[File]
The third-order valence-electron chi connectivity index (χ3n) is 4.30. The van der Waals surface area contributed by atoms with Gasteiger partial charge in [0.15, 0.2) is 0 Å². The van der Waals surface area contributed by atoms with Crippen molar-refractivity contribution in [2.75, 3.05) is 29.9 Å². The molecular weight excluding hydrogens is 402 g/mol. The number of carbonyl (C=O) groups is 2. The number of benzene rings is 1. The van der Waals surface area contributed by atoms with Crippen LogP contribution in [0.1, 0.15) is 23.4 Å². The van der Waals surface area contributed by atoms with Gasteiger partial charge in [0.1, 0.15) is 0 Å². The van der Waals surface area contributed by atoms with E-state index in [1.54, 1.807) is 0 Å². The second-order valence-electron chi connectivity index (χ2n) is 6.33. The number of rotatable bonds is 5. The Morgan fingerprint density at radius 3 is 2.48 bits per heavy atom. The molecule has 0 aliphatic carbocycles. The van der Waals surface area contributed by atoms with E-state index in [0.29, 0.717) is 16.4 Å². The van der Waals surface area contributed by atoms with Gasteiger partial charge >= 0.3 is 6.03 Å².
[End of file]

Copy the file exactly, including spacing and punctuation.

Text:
The third-order valence-electron chi connectivity index (χ3n) is 4.30. The van der Waals surface area contributed by atoms with Gasteiger partial charge in [0.15, 0.2) is 0 Å². The van der Waals surface area contributed by atoms with Crippen molar-refractivity contribution in [2.75, 3.05) is 29.9 Å². The molecular weight excluding hydrogens is 402 g/mol. The number of carbonyl (C=O) groups is 2. The number of benzene rings is 1. The van der Waals surface area contributed by atoms with Crippen LogP contribution in [0.1, 0.15) is 23.4 Å². The van der Waals surface area contributed by atoms with Gasteiger partial charge in [0.1, 0.15) is 0 Å². The van der Waals surface area contributed by atoms with E-state index in [1.54, 1.807) is 0 Å². The second-order valence-electron chi connectivity index (χ2n) is 6.33. The number of rotatable bonds is 5. The Morgan fingerprint density at radius 3 is 2.48 bits per heavy atom. The molecule has 0 aliphatic carbocycles. The van der Waals surface area contributed by atoms with E-state index in [0.29, 0.717) is 16.4 Å². The van der Waals surface area contributed by atoms with Gasteiger partial charge >= 0.3 is 6.03 Å².